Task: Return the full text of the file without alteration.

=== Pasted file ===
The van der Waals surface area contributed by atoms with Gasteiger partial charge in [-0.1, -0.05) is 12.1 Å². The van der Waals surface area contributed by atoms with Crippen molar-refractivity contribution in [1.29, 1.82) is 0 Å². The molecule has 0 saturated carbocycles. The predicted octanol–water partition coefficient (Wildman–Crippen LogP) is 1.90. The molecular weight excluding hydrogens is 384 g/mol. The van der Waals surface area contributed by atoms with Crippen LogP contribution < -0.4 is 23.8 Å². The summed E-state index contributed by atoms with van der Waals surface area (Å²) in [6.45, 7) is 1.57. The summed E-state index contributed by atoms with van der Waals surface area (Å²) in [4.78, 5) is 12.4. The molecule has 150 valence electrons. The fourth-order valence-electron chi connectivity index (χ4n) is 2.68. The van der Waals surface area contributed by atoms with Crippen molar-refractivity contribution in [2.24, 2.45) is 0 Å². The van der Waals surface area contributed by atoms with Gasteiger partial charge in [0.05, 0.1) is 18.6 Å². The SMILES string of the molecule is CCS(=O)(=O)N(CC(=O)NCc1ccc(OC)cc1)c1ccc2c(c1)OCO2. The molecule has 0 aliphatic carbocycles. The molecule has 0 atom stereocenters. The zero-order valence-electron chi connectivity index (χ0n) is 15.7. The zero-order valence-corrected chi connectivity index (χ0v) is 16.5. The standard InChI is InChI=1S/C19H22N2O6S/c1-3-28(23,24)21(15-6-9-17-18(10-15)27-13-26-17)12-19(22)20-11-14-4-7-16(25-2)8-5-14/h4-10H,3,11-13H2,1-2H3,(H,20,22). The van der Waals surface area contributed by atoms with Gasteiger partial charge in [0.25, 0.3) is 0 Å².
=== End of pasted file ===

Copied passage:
The van der Waals surface area contributed by atoms with Gasteiger partial charge in [-0.1, -0.05) is 12.1 Å². The van der Waals surface area contributed by atoms with Crippen molar-refractivity contribution in [1.29, 1.82) is 0 Å². The molecule has 0 saturated carbocycles. The predicted octanol–water partition coefficient (Wildman–Crippen LogP) is 1.90. The molecular weight excluding hydrogens is 384 g/mol. The van der Waals surface area contributed by atoms with Crippen LogP contribution < -0.4 is 23.8 Å². The summed E-state index contributed by atoms with van der Waals surface area (Å²) in [6.45, 7) is 1.57. The summed E-state index contributed by atoms with van der Waals surface area (Å²) in [4.78, 5) is 12.4. The molecule has 150 valence electrons. The fourth-order valence-electron chi connectivity index (χ4n) is 2.68. The van der Waals surface area contributed by atoms with Crippen molar-refractivity contribution in [2.24, 2.45) is 0 Å². The van der Waals surface area contributed by atoms with Gasteiger partial charge in [0.05, 0.1) is 18.6 Å². The SMILES string of the molecule is CCS(=O)(=O)N(CC(=O)NCc1ccc(OC)cc1)c1ccc2c(c1)OCO2. The molecule has 0 aliphatic carbocycles. The molecule has 0 atom stereocenters. The zero-order valence-electron chi connectivity index (χ0n) is 15.7. The zero-order valence-corrected chi connectivity index (χ0v) is 16.5. The standard InChI is InChI=1S/C19H22N2O6S/c1-3-28(23,24)21(15-6-9-17-18(10-15)27-13-26-17)12-19(22)20-11-14-4-7-16(25-2)8-5-14/h4-10H,3,11-13H2,1-2H3,(H,20,22). The van der Waals surface area contributed by atoms with Gasteiger partial charge in [0.25, 0.3) is 0 Å².